Kaiser wrote that according to reports by GIA, “Although people may hope for good health and happiness, in practice they tend to believe that growing older involves deterioration and decline.” As a result, negative expectations of aging can become self-fulfilling prophesies resulting in a focus only on the detrimental effects—aches and pains, hearing loss, etc.
“If a person has internalized negative stereotypes, his confidence may be eroded, stress responses activated, motivation diminished ("I'm old, and it's too late to change things") and a sense of efficacy ("I can do that") impaired,” Kaiser added.
Older adults must challenge their own long-held biases toward aging. Questioning a lifetime of one’s own prejudices while concurrently accepting the natural process of aging is no easy task, but it may help alleviate some of the signs and symptoms society has us believe are inescapable.
Kaiser points to the fact that “older adults who hold negative stereotypes tend to walk slowly, experience memory problems and recover less fully from a fall or fracture, among other ramifications.” She also noted that according to the GIA report, seniors who possess predominantly positive perspectives on aging tend to live 7.5 year longer than those with less optimistic views.
In her article for CNN, Judith Graham highlights the work of Patricia Devine, a professor of psychology at the University of Wisconsin-Madison. Although Devine’s work focuses on ways to reduce racial prejudice, she believes similar strategies can be applied to the stigma around aging.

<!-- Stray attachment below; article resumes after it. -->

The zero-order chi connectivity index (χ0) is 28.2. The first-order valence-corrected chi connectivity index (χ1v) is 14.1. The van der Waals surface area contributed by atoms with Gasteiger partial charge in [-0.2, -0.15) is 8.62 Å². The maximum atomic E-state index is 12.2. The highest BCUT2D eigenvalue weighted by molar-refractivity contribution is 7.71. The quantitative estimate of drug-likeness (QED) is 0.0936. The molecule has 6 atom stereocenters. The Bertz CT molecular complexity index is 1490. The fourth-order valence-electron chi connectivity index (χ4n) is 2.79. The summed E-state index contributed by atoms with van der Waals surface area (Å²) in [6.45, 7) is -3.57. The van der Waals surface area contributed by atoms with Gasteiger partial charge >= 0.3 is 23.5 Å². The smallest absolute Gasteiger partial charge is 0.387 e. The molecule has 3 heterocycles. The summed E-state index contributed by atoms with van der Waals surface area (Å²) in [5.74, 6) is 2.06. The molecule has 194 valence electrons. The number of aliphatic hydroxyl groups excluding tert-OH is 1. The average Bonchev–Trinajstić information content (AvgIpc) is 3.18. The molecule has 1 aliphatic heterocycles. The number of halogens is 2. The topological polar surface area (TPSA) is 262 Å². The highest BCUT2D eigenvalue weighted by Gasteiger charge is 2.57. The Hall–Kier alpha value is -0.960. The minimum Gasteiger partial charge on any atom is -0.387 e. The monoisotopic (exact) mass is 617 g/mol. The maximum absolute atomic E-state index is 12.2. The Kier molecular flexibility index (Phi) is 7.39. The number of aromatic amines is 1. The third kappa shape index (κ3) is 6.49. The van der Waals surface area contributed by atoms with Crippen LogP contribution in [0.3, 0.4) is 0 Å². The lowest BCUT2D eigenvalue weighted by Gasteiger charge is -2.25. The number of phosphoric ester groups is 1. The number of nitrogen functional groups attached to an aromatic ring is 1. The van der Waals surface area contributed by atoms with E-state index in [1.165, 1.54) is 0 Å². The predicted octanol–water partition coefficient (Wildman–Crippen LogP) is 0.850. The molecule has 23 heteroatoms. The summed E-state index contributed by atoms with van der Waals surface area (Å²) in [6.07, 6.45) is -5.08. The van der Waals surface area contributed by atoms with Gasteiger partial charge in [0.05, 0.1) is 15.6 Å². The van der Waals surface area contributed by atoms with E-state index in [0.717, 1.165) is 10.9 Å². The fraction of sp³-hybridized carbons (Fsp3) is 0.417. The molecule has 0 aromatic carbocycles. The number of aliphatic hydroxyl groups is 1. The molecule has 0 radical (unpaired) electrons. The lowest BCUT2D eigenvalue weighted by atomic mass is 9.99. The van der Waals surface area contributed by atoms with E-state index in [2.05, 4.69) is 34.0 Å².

Like subliminal ads for cola drinks embedded in movie reels in the 1950s, Devine “and several colleagues demonstrated that exposing older adults to subliminal positive messages about aging [over time] improved their mobility and balance -- crucial measures of physical function,” wrote Graham.
Subliminal suggestions may not be available to everyone, so Devine prescribes other changes to garner a more positive outlook. She suggests trying to replace stereotypes by not assuming every old person is frail and needs assistance. She emphasizes the importance of looking for positive images of older adults who are healthy, active members of society—even senior actors on television or in movies. Furthermore, Devine suggests switching perspectives, internalizing the role of an older person—accepting it as a healthy part of the human life cycle.
Grenier, E., (May 3, 2017). CBC News. Canadian seniors now outnumber children for 1st time, 2016 census shows. http://www.cbc.ca/news/politics/2016-census-age-gender-1.4095360
Mather, M., (January 2016). Fact Sheet: Aging in the United States http://www.prb.org/Publications/Media-Guides/2016/aging-unitedstates-fact-sheet.aspx
Smith, K., Psy.D., LMFT, LPCC, AFCC. (Retrieved November 15, 2017). PsychCentral. The Mind Games We Play with Aging. https://psychcentral.com/blog/archives/2017/11/03/the-mind-games-we-play-with-aging/
World Health Organization. (April 2016). Mental Health and Older Adults.http://www.who.int/mediacentre/factsheets/fs381/en/
Tracey Block is a communications professional and writer with years of industry experience in editing, public speaking, journalism, creative writing, and copy editing. She is an advisory board member to the city of New Westminster, British Columbia. She has a degree focused in Faculty of Arts--English from University of Manitoba and a post-graduate degree in Journalism. She was hired out of thesis year to write for the Vancouver Sun. You can contact her at firstname.lastname@example.org Please visit her LinkedIn or Twitter page for more info.